Regular readers of the Clu-blog will recall that in November 2008 we discussed the leaking onto the internet of a list of 12,000 names and addresses belonging to members of the British National Party (BNP).
Widespread online publication of the list caused panic amongst BNP members - as many people in the UK believe the political party's views to be racist (a claim rejected by BNP leader Nick Griffin who has claimed that racism in the United Kingdom is "overwhelmingly directed" at whites like himself).
Yesterday, in a court in Nottingham, a former senior official in the BNP pleaded guilty to leaking the sensitive information online and was fined £200 and ordered to pay £100 in costs.
37-year-old Matt Single was charged under the Data Protection Act after police found two USB drives hidden inside a cereal box in his kitchen, containing the incriminating data. Although the crime could have resulted in a maximum penalty of £5,000, Single escaped with a much smaller punishment because he is receiving state benefits.
Interestingly, the BNP itself is portraying Single's wife Sadie Graham - who was also expelled from the BNP - as the villain of the piece, as they say that she was given access to the data originally, not Single.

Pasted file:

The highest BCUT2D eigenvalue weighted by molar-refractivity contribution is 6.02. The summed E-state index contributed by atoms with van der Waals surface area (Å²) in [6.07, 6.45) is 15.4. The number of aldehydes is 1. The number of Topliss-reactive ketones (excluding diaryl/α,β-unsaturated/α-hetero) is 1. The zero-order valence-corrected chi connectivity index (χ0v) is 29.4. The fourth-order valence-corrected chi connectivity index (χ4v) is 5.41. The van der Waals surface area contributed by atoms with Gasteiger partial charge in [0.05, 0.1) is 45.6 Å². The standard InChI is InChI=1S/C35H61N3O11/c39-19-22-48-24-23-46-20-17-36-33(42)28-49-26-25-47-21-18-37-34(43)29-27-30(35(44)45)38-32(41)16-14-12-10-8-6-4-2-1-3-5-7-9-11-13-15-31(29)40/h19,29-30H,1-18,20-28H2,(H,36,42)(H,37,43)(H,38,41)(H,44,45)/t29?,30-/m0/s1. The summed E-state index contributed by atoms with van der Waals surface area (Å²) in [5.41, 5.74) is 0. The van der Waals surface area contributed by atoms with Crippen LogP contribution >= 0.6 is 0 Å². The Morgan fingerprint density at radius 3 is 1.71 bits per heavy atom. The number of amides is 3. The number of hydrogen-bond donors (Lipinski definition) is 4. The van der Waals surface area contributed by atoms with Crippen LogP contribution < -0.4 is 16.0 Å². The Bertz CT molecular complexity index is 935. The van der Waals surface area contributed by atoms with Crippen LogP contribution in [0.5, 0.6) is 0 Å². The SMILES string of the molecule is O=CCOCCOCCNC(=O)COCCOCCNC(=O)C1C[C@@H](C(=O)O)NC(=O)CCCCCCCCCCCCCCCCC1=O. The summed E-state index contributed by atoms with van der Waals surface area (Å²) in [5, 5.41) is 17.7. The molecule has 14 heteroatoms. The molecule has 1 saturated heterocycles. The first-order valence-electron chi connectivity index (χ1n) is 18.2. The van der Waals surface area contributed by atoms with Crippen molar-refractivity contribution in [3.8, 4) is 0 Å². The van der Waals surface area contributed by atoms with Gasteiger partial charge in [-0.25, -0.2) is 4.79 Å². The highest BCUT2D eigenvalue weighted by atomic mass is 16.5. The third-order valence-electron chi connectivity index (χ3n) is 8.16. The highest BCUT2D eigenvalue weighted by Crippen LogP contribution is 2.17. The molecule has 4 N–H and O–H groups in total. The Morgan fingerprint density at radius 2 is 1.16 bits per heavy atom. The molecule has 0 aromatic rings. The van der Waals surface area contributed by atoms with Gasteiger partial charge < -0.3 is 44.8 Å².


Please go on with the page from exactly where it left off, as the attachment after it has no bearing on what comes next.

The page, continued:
We shouldn't let some of the BNP's unpleasant views tar our opinion of what happened here. 160 people complained that they were threatened or had their property vandalised as a result of the leaked list. We may not all agree with their political point of view, but that doesn't make it right to leak their personal private information onto the internet.
There was a real risk of someone coming to physical harm as a result of this data leak, as members of the public took the law into their own hands and engaged in arson attacks. As such, it seems somehow wrong that the maximum penalty for this dangerous data leak would have been a £5,000 fine - let alone the punishment that was ultimately meted out.